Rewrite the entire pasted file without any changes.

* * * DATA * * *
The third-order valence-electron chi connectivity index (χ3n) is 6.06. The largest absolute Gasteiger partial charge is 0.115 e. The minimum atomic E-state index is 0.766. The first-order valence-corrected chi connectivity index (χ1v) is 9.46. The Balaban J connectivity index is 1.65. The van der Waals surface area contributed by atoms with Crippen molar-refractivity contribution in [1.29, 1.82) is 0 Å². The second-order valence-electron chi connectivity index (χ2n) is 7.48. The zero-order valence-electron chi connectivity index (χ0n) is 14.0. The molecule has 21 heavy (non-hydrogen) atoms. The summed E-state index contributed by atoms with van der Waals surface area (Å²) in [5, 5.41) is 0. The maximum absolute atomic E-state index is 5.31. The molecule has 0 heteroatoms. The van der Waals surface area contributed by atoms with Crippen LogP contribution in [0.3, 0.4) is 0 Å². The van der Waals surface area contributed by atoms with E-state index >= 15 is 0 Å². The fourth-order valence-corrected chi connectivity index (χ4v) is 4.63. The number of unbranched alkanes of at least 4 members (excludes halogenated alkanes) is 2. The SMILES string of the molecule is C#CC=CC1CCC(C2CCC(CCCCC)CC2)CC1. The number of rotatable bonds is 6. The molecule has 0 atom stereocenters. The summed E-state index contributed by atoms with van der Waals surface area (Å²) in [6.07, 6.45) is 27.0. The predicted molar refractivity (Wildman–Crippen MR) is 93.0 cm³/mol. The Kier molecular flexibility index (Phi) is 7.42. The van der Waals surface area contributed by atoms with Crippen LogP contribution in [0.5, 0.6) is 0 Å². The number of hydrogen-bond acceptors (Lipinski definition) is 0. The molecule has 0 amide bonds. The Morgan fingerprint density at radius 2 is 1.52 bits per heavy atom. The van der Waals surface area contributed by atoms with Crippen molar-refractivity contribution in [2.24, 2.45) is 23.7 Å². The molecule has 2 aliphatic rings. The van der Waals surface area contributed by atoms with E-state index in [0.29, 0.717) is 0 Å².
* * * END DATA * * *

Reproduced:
The third-order valence-electron chi connectivity index (χ3n) is 6.06. The largest absolute Gasteiger partial charge is 0.115 e. The minimum atomic E-state index is 0.766. The first-order valence-corrected chi connectivity index (χ1v) is 9.46. The Balaban J connectivity index is 1.65. The van der Waals surface area contributed by atoms with Crippen molar-refractivity contribution in [1.29, 1.82) is 0 Å². The second-order valence-electron chi connectivity index (χ2n) is 7.48. The zero-order valence-electron chi connectivity index (χ0n) is 14.0. The molecule has 21 heavy (non-hydrogen) atoms. The summed E-state index contributed by atoms with van der Waals surface area (Å²) in [5, 5.41) is 0. The maximum absolute atomic E-state index is 5.31. The molecule has 0 heteroatoms. The van der Waals surface area contributed by atoms with Crippen LogP contribution in [0.3, 0.4) is 0 Å². The van der Waals surface area contributed by atoms with E-state index >= 15 is 0 Å². The fourth-order valence-corrected chi connectivity index (χ4v) is 4.63. The number of unbranched alkanes of at least 4 members (excludes halogenated alkanes) is 2. The SMILES string of the molecule is C#CC=CC1CCC(C2CCC(CCCCC)CC2)CC1. The number of rotatable bonds is 6. The molecule has 0 atom stereocenters. The summed E-state index contributed by atoms with van der Waals surface area (Å²) in [6.07, 6.45) is 27.0. The predicted molar refractivity (Wildman–Crippen MR) is 93.0 cm³/mol. The Kier molecular flexibility index (Phi) is 7.42. The van der Waals surface area contributed by atoms with Crippen LogP contribution in [0.5, 0.6) is 0 Å². The number of hydrogen-bond acceptors (Lipinski definition) is 0. The molecule has 0 amide bonds. The Morgan fingerprint density at radius 2 is 1.52 bits per heavy atom. The van der Waals surface area contributed by atoms with Crippen molar-refractivity contribution in [2.24, 2.45) is 23.7 Å². The molecule has 2 aliphatic rings. The van der Waals surface area contributed by atoms with E-state index in [0.29, 0.717) is 0 Å².